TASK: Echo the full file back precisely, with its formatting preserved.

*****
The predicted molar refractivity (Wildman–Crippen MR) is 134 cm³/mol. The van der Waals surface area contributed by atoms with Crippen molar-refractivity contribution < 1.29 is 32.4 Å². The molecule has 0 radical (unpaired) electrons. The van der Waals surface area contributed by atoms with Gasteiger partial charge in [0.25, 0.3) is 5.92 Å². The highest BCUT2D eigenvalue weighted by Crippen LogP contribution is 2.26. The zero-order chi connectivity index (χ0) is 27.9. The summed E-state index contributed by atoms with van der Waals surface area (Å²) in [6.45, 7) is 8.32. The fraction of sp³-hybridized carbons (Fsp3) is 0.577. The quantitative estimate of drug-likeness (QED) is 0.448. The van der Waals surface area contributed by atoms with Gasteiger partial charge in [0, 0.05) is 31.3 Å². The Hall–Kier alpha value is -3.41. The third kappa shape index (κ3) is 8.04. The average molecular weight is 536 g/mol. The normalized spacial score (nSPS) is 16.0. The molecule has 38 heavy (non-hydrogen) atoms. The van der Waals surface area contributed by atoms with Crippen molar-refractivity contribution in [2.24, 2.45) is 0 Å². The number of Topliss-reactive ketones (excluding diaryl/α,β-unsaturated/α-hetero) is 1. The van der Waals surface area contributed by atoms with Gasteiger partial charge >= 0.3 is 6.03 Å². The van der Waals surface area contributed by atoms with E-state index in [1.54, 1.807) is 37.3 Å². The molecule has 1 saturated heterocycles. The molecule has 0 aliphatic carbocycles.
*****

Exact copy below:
The predicted molar refractivity (Wildman–Crippen MR) is 134 cm³/mol. The van der Waals surface area contributed by atoms with Crippen molar-refractivity contribution < 1.29 is 32.4 Å². The molecule has 0 radical (unpaired) electrons. The van der Waals surface area contributed by atoms with Gasteiger partial charge in [0.25, 0.3) is 5.92 Å². The highest BCUT2D eigenvalue weighted by Crippen LogP contribution is 2.26. The zero-order chi connectivity index (χ0) is 27.9. The summed E-state index contributed by atoms with van der Waals surface area (Å²) in [6.45, 7) is 8.32. The fraction of sp³-hybridized carbons (Fsp3) is 0.577. The quantitative estimate of drug-likeness (QED) is 0.448. The van der Waals surface area contributed by atoms with Gasteiger partial charge in [0, 0.05) is 31.3 Å². The Hall–Kier alpha value is -3.41. The third kappa shape index (κ3) is 8.04. The average molecular weight is 536 g/mol. The normalized spacial score (nSPS) is 16.0. The molecule has 38 heavy (non-hydrogen) atoms. The van der Waals surface area contributed by atoms with Crippen molar-refractivity contribution in [2.24, 2.45) is 0 Å². The number of Topliss-reactive ketones (excluding diaryl/α,β-unsaturated/α-hetero) is 1. The van der Waals surface area contributed by atoms with Gasteiger partial charge >= 0.3 is 6.03 Å². The van der Waals surface area contributed by atoms with E-state index in [1.54, 1.807) is 37.3 Å². The molecule has 1 saturated heterocycles. The molecule has 0 aliphatic carbocycles.